Concrete is a mixture of cement, water and an aggregate material. The most common aggregates used to make concrete are sand and gravel. In essence, all concrete is aggregate concrete. Special decorative aggregates frequently used for exposed aggregate concrete and include a variety of decorative stones in many different colors. The decorative material is used in place of the common, and less expensive, gravel. The concrete is poured and the the surface washed of the top layer of concrete to expose the decorative aggregate in the concrete.
Things You'll Need
- Portland cement
- Gravel (optional)
- Concrete float
- Decorative aggregate stone
- Concrete surface retarder
- Garden hose
- Stiff broom
Mix one part Portland cement, two parts sand and four parts decorative aggregate stone and mix in enough water to make the mixture the consistency of cookie dough. If the decorative aggregate is expensive, the concrete can be made with less expensive gravel and the decorative aggregate seeded on top of the concrete after it is poured.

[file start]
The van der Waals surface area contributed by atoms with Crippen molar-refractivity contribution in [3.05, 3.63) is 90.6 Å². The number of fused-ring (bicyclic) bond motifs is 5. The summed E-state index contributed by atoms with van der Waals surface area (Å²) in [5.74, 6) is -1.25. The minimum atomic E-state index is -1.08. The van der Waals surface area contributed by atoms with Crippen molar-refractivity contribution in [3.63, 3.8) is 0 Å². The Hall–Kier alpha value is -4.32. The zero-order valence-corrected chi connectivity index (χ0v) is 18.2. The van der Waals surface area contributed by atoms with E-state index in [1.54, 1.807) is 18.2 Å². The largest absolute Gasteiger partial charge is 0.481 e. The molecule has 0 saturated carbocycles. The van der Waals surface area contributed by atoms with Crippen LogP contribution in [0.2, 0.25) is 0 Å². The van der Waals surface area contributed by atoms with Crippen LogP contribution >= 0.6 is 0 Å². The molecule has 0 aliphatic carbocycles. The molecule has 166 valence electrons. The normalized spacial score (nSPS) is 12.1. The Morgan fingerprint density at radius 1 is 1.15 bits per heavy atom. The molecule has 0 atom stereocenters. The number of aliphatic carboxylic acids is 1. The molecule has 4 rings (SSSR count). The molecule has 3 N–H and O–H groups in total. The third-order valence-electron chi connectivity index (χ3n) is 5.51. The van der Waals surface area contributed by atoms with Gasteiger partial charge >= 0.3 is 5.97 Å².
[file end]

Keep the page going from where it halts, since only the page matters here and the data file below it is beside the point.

Pour the concrete into the form, screed and smooth with a concrete float as with any other concrete application. If the aggregate is seeded, sprinkle the aggregate on top of the concrete as soon as it is level and use a concrete float to press the aggregate into the top of the concrete.
Spray an even coating of concrete surface retarder on the top of the concrete according to the manufacturer's directions.
Wash the top layer of concrete off the poured concrete when the concrete has set up enough that you can walk on the concrete without creating an impression. Wet the concrete with water from a hose and scrub off the top layer with the bristles of a stiff broom.
Tips & Warnings
- Do not wash off too much of the concrete or the aggregate will soon loosen and fall out of the concrete.
- Seal the concrete approximately 28 days after it is poured to secure the aggregate.
- Follow all warnings and safety recommendations printed on the labels of the cement and surface retarder.
- Photo Credit river stones2 image by Heng kong Chen from Fotolia.com
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